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Staying alive at what cost?

30 July 2008

Lower cost HIV/AIDS medication is certainly on the agenda for the 20,000 scientists, researchers and treatment specialists expected in Mexico City next week for the International AIDS Conference.  Business Wire explains the economic issue:

Certain world bodies classify Mexico as a middle-income country using Gross National Income (GNI) as its measure. The country has a per capita income of roughly US $7,310; however, AIDS drug treatments that can cost as little as US$150 in what are designated least-developed or low-income countries in Africa and elsewhere (e.g. Uganda, Malawi) can cost as much as US$8,000 in Mexico–or about 9.5% more than and average person’s income, making these lifesaving AIDS regimens all but unaffordable to the majority in need there.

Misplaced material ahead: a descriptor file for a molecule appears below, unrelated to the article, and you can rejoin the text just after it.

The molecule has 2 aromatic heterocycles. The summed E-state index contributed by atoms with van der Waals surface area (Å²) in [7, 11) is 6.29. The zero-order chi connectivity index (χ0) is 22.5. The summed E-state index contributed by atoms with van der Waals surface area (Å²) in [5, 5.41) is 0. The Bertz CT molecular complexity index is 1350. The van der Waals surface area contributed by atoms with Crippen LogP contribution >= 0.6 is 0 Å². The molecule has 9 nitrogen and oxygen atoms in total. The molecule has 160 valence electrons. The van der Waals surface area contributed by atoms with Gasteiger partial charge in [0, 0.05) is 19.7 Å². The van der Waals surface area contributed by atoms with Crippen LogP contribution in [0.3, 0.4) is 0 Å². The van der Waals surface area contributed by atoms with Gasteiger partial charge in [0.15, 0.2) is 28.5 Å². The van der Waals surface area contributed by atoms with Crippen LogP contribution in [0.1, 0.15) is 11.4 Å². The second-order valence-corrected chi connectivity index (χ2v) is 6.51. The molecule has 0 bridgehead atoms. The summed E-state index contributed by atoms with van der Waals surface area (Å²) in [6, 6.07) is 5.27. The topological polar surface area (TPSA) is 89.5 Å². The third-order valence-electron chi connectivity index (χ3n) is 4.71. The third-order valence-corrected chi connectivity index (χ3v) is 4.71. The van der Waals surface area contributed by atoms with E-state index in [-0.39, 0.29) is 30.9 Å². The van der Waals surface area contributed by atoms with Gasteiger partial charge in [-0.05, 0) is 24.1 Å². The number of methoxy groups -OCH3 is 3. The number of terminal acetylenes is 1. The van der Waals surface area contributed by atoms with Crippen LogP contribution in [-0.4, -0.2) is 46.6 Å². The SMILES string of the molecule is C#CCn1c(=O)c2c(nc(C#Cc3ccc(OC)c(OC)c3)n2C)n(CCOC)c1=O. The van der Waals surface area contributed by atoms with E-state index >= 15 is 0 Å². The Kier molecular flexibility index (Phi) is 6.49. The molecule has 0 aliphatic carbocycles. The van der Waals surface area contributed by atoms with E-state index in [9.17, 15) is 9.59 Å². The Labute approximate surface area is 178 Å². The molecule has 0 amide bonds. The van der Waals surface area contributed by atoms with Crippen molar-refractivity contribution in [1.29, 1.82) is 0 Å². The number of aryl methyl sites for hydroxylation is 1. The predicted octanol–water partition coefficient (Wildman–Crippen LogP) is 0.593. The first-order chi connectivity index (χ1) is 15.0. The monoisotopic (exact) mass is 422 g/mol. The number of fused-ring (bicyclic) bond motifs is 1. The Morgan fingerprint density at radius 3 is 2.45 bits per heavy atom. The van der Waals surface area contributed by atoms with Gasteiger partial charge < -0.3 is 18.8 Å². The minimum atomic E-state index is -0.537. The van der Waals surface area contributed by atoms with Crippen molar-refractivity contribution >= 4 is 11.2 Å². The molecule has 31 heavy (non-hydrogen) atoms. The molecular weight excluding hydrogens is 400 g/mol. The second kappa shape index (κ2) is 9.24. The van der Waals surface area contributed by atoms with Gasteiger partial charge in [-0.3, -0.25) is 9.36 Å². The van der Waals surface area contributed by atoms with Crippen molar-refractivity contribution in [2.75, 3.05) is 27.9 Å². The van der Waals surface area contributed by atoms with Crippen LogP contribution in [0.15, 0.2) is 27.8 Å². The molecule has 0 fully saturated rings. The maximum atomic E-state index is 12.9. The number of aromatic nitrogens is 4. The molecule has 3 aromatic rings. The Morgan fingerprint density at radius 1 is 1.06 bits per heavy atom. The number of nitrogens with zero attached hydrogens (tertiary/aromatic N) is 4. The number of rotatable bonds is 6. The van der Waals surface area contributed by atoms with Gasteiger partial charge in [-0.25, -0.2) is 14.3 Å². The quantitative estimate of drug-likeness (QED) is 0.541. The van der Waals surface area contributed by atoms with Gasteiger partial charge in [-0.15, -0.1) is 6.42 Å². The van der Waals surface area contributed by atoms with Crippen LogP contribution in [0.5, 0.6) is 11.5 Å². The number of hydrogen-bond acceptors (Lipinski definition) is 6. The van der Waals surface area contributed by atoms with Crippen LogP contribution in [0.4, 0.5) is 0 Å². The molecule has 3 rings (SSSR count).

This is in part because middle-income countries are usually not offered the same drug price reductions as low-income countries. However, when it comes to country classification, higher overall average income–middle-income versus low-income–does not necessarily indicate less poverty, and GNI, which divides a country’s total income by its total population to arrive at an estimate of average individual incomes, often obscures the fact that the majority of a country’s citizens may live in poverty.
Or, that HIV and AIDS — like other preventable diseases — tend to affect the poorest the most.
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